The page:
Exposure to commodities should be minimized since history has shown that they can be volatile, expensive and bring low returns over the long haul.
As raw materials prices soared between 1998 and 2008, many analysts argued that we were in the midst of a commodities “supercycle,” and that demand from fast-growing emerging markets — particularly China — would continue to drive prices up for years and years.
However, like so many grand macroeconomic and geopolitical theories, this one fizzled. In 2008, for example, the DJ-UBS Commodity Index plunged 37%. And prices remain under pressure. The index is down 14% this year, while stocks are turning in a banner performance.
But with raw materials cheaper, is this the time to buy?
Probably not. And if you know about free-market economist Julian Simon’s famous bet, you’ll understand why…
In 1980, Simon entered into a wager with Paul Ehrlich, a famously gloomy “futurist” and author of The Population Bomb, a book that argued that world population growth was outstripping the fixed supply of resources and would soon cause a global economic catastrophe.
Simon was skeptical and bet Ehrlich $1,000 that any five raw materials he selected would be lower 10 years later. Ehrlich agreed and chose five metals he expected to undergo large price increases: chromium, copper, tin, nickel and tungsten.
Between 1980 and 1990, the world population grew by 800 million — the biggest increase in history. Yet, each of Ehrlich’s selected metals dropped. (In the case of tin, by more than 50%.) Thanks to technology and substitution, commodity prices tend to decline from high levels and, in fact, have done nothing more than track inflation over the long haul.
But low long-term returns are only one reason to avoid or minimize commodity investments. Another is that they don’t produce any income. Without dividends or interest payments, you’re counting entirely on price appreciation — and history shows that is minimal over the long haul.
Another hurdle is high expenses. Most commodity mutual funds and ETFs don’t actually own the soybeans, natural gas or metals they track. Instead, they own contracts that give them the right to buy those commodities at a set time in the future.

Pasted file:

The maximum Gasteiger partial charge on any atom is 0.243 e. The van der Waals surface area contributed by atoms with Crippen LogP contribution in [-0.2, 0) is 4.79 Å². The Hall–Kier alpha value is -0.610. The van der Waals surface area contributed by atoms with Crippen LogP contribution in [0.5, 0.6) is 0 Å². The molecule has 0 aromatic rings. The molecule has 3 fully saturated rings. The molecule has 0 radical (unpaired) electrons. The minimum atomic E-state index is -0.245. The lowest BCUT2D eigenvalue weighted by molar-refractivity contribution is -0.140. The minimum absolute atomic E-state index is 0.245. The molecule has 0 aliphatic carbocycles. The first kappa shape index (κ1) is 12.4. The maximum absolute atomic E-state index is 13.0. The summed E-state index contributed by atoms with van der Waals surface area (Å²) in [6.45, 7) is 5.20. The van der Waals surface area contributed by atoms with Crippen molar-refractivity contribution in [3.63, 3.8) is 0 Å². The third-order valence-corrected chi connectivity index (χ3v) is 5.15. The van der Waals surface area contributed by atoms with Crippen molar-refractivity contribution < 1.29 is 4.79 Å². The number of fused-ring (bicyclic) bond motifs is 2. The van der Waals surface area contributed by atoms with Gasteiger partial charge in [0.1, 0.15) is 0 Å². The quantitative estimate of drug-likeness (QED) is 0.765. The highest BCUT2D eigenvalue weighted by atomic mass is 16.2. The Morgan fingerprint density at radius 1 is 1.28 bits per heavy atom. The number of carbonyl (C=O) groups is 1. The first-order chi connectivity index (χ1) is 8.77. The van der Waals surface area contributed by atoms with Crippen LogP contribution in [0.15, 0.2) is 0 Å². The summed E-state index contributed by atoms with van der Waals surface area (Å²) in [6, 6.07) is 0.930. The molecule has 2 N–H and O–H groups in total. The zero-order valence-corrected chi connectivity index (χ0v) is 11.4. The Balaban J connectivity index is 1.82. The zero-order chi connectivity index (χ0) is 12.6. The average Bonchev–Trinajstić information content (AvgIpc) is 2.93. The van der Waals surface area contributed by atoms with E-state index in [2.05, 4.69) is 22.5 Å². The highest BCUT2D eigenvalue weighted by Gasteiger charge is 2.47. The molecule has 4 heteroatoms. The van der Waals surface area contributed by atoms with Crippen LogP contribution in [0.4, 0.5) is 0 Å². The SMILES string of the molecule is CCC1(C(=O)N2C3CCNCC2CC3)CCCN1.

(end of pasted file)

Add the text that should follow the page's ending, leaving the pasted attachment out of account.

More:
As the contracts mature, they “roll” them into later months. But this is expensive, and many funds that invest in commodities have expenses 15 to 20 times higher than the typical .05% of stock and bond ETFs.
If you own just a plain-vanilla S&P 500 index fund, 14% of that money is invested in basic materials and energy companies. So the chances are that you already have low-risk exposure to world commodity markets.
However, I should point out one part of the commodity sector that appears poised for exceptional growth: oil and gas pipeline companies.
These companies, called master limited partnerships, will benefit as booming energy production meets rising demand in the U.S. Aside from being insulated from the ups and downs in energy prices, these vehicles also offer tax benefits.
In short, Julian Simon was right. Direct commodity bets are volatile, expensive and tend to be low-returning over the long haul. The Oxford Club suggests you keep them at 5% or less of your portfolio.
The information contained in this article should not be construed as investment advice or as a solicitation to buy or sell any stock. Nothing published by Physician’s Money Digest should be considered personalized investment advice. Physician’s Money Digest, its writers and editors, and Intellisphere LLC and its employees are not responsible for errors and/or omissions.